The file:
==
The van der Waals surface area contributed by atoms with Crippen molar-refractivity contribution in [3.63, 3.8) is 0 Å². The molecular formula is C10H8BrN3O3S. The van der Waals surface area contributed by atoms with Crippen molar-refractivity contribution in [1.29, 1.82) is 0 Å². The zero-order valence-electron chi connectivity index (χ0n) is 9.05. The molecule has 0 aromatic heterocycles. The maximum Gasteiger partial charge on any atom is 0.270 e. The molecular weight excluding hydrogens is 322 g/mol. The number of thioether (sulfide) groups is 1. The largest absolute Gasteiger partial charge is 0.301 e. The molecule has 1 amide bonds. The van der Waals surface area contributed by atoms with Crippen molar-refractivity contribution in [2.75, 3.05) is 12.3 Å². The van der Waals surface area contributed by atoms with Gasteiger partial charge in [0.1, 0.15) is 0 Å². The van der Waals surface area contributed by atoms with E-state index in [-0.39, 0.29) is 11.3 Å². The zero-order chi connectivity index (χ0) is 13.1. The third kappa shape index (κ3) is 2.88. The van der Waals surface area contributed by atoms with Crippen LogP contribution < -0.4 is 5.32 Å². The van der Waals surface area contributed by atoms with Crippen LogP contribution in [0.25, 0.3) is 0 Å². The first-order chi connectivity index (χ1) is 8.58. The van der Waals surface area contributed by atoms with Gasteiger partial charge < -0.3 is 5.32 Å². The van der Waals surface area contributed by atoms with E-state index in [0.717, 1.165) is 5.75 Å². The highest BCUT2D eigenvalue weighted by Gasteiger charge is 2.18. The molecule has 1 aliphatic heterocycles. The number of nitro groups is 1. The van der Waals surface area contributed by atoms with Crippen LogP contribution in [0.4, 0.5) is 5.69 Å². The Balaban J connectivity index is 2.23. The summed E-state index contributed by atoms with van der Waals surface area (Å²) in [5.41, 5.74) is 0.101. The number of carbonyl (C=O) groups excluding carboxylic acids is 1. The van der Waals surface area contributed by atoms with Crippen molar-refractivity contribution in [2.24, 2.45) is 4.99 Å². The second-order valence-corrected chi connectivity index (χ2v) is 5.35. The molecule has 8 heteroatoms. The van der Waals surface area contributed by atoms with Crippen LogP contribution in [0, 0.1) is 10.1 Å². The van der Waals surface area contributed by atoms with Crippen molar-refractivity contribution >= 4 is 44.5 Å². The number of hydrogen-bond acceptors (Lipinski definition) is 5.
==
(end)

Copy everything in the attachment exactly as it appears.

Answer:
The van der Waals surface area contributed by atoms with Crippen molar-refractivity contribution in [3.63, 3.8) is 0 Å². The molecular formula is C10H8BrN3O3S. The van der Waals surface area contributed by atoms with Crippen molar-refractivity contribution in [1.29, 1.82) is 0 Å². The zero-order valence-electron chi connectivity index (χ0n) is 9.05. The molecule has 0 aromatic heterocycles. The maximum Gasteiger partial charge on any atom is 0.270 e. The molecular weight excluding hydrogens is 322 g/mol. The number of thioether (sulfide) groups is 1. The largest absolute Gasteiger partial charge is 0.301 e. The molecule has 1 amide bonds. The van der Waals surface area contributed by atoms with Crippen molar-refractivity contribution in [2.75, 3.05) is 12.3 Å². The van der Waals surface area contributed by atoms with Gasteiger partial charge in [0.1, 0.15) is 0 Å². The van der Waals surface area contributed by atoms with E-state index in [-0.39, 0.29) is 11.3 Å². The zero-order chi connectivity index (χ0) is 13.1. The third kappa shape index (κ3) is 2.88. The van der Waals surface area contributed by atoms with Crippen LogP contribution < -0.4 is 5.32 Å². The van der Waals surface area contributed by atoms with Crippen LogP contribution in [0.25, 0.3) is 0 Å². The first-order chi connectivity index (χ1) is 8.58. The van der Waals surface area contributed by atoms with Gasteiger partial charge < -0.3 is 5.32 Å². The van der Waals surface area contributed by atoms with E-state index in [0.717, 1.165) is 5.75 Å². The highest BCUT2D eigenvalue weighted by Gasteiger charge is 2.18. The molecule has 1 aliphatic heterocycles. The number of nitro groups is 1. The van der Waals surface area contributed by atoms with Crippen LogP contribution in [0.4, 0.5) is 5.69 Å². The Balaban J connectivity index is 2.23. The summed E-state index contributed by atoms with van der Waals surface area (Å²) in [5.41, 5.74) is 0.101. The number of carbonyl (C=O) groups excluding carboxylic acids is 1. The van der Waals surface area contributed by atoms with Crippen molar-refractivity contribution in [2.24, 2.45) is 4.99 Å². The second-order valence-corrected chi connectivity index (χ2v) is 5.35. The molecule has 8 heteroatoms. The van der Waals surface area contributed by atoms with Crippen LogP contribution in [0, 0.1) is 10.1 Å². The van der Waals surface area contributed by atoms with Crippen molar-refractivity contribution >= 4 is 44.5 Å². The number of hydrogen-bond acceptors (Lipinski definition) is 5.